By Barbara Liston
ORLANDO, Florida (Reuters) - The lawyer for a young woman who claimed to have been raped by Florida State University quarterback and Heisman Trophy candidate Jameis Winston blasted police and prosecutors' handling of the case on Friday and called for further investigation.
State Attorney Willie Meggs announced on December 5 he would not file charges against Winston, the front runner to win college football's top award, after accusations surfaced that Winston assaulted a woman in December 2012 before his college playing career began.
Meggs said there was insufficient evidence to charge Winston, whose lawyer has said the football player and his 19-year-old accuser had consensual sex.
Patricia Carroll, a lawyer for the young woman, told reporters she believed authorities mishandled the investigation.
Carroll said prosecutors deleted part of the accuser's medical records showing her injuries, did not question important witnesses who described the accuser as "hysterical" after the incident and delayed testing blood and urine samples.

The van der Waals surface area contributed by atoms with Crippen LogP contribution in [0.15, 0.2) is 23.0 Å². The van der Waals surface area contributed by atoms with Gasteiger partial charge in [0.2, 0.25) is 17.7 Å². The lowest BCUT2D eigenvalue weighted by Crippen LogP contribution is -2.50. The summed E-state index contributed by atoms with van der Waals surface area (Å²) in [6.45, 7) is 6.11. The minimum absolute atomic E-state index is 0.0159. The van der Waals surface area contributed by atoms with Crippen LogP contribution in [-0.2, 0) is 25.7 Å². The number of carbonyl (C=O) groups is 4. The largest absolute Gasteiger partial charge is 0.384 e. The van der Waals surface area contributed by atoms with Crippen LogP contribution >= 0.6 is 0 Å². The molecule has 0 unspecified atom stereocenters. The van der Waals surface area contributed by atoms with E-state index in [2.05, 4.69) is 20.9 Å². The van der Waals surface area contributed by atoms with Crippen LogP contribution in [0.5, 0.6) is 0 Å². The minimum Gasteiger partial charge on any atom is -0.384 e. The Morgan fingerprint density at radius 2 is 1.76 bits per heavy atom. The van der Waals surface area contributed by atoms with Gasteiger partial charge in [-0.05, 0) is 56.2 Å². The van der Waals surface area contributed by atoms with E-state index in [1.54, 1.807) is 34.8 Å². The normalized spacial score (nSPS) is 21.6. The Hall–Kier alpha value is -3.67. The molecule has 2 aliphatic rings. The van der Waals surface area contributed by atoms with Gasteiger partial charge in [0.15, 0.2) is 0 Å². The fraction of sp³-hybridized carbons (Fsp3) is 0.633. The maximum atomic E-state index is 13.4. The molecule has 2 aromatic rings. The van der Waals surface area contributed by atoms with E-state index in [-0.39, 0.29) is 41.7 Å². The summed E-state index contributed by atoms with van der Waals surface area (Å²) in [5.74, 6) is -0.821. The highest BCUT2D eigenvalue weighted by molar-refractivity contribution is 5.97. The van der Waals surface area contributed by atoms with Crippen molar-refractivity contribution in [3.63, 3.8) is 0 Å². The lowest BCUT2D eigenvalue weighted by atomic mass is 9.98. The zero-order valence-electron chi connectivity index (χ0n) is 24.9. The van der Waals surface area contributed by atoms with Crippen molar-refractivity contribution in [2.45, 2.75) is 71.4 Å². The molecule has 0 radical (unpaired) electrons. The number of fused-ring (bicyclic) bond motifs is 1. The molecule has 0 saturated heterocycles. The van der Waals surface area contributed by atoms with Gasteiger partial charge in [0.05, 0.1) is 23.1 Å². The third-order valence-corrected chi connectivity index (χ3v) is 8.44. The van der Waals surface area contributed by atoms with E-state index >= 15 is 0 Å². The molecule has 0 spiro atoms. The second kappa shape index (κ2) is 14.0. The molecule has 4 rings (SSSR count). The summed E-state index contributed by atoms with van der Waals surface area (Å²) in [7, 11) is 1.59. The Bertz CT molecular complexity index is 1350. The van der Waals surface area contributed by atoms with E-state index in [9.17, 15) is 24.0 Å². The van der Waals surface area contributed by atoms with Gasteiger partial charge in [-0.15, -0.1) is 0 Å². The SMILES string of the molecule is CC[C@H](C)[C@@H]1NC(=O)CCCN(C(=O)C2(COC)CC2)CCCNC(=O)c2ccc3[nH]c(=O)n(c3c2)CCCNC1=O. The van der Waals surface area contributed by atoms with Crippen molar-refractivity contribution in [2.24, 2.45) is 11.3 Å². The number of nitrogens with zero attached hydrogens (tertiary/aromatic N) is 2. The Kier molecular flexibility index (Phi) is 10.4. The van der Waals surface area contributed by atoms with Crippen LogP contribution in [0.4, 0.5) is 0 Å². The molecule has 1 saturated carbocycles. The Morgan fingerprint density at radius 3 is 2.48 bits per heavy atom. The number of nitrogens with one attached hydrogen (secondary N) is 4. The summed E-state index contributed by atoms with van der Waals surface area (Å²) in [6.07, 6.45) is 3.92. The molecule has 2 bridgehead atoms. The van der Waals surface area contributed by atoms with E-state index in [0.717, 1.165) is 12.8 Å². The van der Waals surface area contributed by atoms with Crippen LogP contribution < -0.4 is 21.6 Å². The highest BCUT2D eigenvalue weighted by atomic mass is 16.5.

"We perceive that as a problem that warrants further investigation," said Carroll, a former prosecutor.
Meggs did not immediately respond to a request for comment.
Winston was accused by a Florida State student who said she was raped after a night of drinking with friends at a bar near campus.
His DNA was found in the woman's underwear. She did not identify Winston as her assailant until weeks later. Police initially marked the case "inactive" but resumed the investigation last month after news reports identified the football star as a suspect.
Carroll said the medical records released by prosecutors to the media and to her did not contain clinical notes describing the accuser as suffering from muscle strain to the lumbar region and lower extremities for which she was prescribed pain killers and a follow-up appointment.
In addition to the delays in testing blood and urine, she said investigators failed to test the woman's blood for signs of the so-called date rape drug even though she was showing symptoms including memory loss and immobility.
Although a urine sample tested negative for rape drugs, Carroll said the handling of the sample raised concerns about the results.
"We had 37 days that elapsed from the time this evidence was taken to the time (the lead investigator) sent it to the lab, which makes one wonder what the hold-up was," Carroll said.
She said she was "concerned as the validity of that evidence" and added "anybody can urinate in a cup."
(Editing by Kevin Gray and Leslie Adler)